Bears have very fluid movements in fact. Bears ‘ flexibility makes it even harder to choose which angle to choose from. A hunter must know exactly where the vital organs of a bear are in order to prepare for this situation–no matter in what position a bear is in.
How to Shoot a Bear from a Treestand?
Most hunters choose to do this from a treestand when it comes to hunting bears with a bow. Hunters must be even more careful about where they place their treestand when using bait. Most hunters will select a site from their bait station about 15 yards away. Some people think this is a huge mistake, though.
As we have discussed in great detail, bear hunting is key to shot placement. When standing on a treestand platform, hunters must be ready to hit the proper placement. If you are struggling with this, choose a spot that is at least 20 yards of bear bait for your treestand. This minimizes the risk of only one lung being hit. You still want to go to the middle of the middle as well. You should aim for the top 1/3 of a bear when you’re standing from a treestand.
Where to shoot a black bear with a bow
Going with a bow on your first bear archery hunt? It’s amazing. Below are some tips on what a black bear with an archery tackle needs to know about shooting. Whether you’re using a mechanical or fixed-blade broadhead to hunt for bear, you need to know where to go. An arrow passing through both lungs is the ideal shot for big game animals. However, it is even more important to remove both lungs when hunting black bears. Bears are hard and on one lung can run a long way. Wounded bears are also known to leave poor trails of blood, especially if the arrow has not passed through. Their thick, fat hair can quickly close a wound. However, an arrow through both lungs typically causes the bear to drop in sight.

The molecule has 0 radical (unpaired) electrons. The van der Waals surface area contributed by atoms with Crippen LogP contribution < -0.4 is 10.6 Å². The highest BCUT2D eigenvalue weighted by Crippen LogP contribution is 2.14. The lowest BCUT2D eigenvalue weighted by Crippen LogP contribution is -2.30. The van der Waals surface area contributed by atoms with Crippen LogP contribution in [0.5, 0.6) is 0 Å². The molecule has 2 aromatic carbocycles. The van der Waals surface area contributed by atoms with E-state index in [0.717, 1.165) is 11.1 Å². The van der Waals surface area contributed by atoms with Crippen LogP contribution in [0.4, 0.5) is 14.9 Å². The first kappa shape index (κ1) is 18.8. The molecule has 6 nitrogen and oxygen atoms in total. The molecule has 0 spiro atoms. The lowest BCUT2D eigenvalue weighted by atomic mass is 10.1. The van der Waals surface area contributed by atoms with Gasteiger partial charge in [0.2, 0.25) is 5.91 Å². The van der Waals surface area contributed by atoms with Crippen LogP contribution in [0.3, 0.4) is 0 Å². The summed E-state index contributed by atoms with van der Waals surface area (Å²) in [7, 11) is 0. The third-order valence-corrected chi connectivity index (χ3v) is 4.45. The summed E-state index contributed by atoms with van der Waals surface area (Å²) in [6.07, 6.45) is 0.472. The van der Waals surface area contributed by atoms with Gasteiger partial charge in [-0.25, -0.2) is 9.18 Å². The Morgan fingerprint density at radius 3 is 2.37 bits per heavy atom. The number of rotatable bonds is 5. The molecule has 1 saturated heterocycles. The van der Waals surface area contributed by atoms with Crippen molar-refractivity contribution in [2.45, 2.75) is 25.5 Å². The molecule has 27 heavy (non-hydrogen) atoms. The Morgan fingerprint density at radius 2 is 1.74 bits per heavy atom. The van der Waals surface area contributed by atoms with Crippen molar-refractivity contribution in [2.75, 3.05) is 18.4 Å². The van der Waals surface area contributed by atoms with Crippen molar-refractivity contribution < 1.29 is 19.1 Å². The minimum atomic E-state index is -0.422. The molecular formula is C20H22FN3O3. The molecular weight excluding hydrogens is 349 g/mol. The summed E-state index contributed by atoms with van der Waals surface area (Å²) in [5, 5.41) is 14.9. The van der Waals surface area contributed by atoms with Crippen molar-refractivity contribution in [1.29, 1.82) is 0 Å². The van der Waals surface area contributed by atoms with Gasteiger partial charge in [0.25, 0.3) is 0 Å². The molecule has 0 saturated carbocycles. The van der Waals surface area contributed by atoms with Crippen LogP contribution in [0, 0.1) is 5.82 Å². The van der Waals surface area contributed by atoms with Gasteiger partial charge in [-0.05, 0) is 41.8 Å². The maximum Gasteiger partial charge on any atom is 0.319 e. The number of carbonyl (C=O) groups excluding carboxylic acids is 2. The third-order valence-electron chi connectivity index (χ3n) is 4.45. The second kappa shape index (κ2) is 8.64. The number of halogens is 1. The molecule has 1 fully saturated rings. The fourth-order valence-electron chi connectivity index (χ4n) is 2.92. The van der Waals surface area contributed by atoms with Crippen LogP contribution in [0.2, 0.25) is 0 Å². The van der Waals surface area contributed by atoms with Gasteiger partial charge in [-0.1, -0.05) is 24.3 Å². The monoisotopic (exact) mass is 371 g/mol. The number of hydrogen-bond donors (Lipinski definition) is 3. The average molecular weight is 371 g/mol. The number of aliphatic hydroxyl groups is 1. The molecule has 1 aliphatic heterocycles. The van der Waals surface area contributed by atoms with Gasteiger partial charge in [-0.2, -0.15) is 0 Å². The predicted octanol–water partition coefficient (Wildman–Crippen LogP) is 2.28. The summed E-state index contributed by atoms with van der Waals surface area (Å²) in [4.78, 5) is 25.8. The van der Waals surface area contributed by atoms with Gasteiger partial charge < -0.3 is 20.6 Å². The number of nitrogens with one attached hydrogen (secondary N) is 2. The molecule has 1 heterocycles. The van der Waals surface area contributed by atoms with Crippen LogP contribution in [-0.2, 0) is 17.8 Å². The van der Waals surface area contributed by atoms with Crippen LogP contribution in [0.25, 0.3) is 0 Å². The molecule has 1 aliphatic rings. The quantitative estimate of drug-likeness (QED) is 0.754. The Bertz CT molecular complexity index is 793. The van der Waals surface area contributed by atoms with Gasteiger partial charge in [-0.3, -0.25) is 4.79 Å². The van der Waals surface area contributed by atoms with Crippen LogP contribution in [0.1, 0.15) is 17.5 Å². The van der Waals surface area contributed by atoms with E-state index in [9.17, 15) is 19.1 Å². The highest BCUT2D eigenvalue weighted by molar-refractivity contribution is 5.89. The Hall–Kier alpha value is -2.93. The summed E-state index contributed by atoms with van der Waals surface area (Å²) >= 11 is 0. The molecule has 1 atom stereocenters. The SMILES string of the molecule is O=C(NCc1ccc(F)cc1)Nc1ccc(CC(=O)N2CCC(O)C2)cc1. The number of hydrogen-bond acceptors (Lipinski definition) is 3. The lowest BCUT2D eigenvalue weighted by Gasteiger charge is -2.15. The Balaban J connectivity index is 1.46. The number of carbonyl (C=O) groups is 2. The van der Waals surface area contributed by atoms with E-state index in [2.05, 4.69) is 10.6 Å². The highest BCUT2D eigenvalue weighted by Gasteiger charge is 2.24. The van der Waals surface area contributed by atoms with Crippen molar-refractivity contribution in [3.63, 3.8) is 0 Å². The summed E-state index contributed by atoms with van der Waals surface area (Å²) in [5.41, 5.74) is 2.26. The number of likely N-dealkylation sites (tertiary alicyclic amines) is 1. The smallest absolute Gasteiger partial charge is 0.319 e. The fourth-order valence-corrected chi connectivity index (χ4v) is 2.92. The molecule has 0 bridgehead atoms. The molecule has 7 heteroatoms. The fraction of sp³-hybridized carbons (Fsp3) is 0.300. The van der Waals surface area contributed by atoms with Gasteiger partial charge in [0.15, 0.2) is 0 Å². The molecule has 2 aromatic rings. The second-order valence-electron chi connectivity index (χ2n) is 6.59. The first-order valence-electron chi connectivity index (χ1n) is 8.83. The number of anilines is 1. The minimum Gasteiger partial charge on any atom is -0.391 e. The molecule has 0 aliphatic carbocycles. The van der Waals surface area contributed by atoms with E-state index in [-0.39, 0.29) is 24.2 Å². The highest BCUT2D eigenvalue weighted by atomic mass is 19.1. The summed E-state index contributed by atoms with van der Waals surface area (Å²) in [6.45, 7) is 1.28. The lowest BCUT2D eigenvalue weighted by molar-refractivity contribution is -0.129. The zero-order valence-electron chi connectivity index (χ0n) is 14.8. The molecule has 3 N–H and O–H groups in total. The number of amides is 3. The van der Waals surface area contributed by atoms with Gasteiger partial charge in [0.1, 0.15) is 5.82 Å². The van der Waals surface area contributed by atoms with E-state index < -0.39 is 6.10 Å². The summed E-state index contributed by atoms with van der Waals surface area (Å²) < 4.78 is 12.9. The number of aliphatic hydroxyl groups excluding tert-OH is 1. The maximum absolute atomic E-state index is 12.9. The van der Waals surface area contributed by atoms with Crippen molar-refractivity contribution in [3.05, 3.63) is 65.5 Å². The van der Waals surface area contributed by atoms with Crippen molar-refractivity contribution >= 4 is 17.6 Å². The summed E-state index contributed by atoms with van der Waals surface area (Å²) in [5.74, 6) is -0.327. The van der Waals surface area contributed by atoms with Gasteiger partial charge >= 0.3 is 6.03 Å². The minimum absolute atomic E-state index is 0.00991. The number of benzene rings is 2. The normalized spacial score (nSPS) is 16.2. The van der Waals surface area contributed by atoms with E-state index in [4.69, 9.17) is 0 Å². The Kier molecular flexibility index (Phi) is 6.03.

So that’s the goal, but how can we do that? The anatomy of a black bear is a bit different from that of a deer or other ungulates. Their lungs are somewhat further back and their shoulders are somewhat further forward. Look at the anatomically correct vitals on the archery targets of the MasterTarget paper below:
Many hunters of deer use the near leg as a point of reference. To settle the pin on the heart / lungs region, they follow it down to the lower chest. You’ll miss the lungs completely if you follow the same routine with a black bear. Rob Nye, Canadian bear hunting guide, recommends targeting the “middle of the middle” or exactly where the midpoint of the front and back legs intersects with the midpoint of the belly and back.
He wrote this on the forum at bowsite.com: I have guided (or helped guide) 15 bowhunters so far this season, most of them for bears ‘ first-timers. 13 Bears shot or quartered away in the middle and dead within 30–80 yards, 2 shot in the shoulder and still going. Last night, one was shot: ran 30 yards, walked another 20, and tipped on video, dead in less than 10 seconds.
We love those quick recoveries as bowhunters. This approach also takes the front shoulder out of the equation–which can be easily flirted with on a whitetail. I’d follow Nye’s advice verbatim on a quarter shot away. I like to creep just a hair to the left of the middle on a wide-sided shot. This gives me a bit more room to wiggle. If I slightly pull the shot right, it will probably still hit the lungs, not the liver.
And by the way, the only ethical bowhunting shots on a bear are a broadside or quartering-away shoot. Wasp broadheads will break the ribs like toothpicks, but on a quatering-to-shot, the front shoulder shields the vital and is no match for any broadhead. So get a bear target (like this paper target) with the vital marked on it and get used to targeting back a little bit. Choose a Wasp fixed-blade broadhead (or mechanical if your draw weight exceeds 65 pounds) and we promise that it will do the job.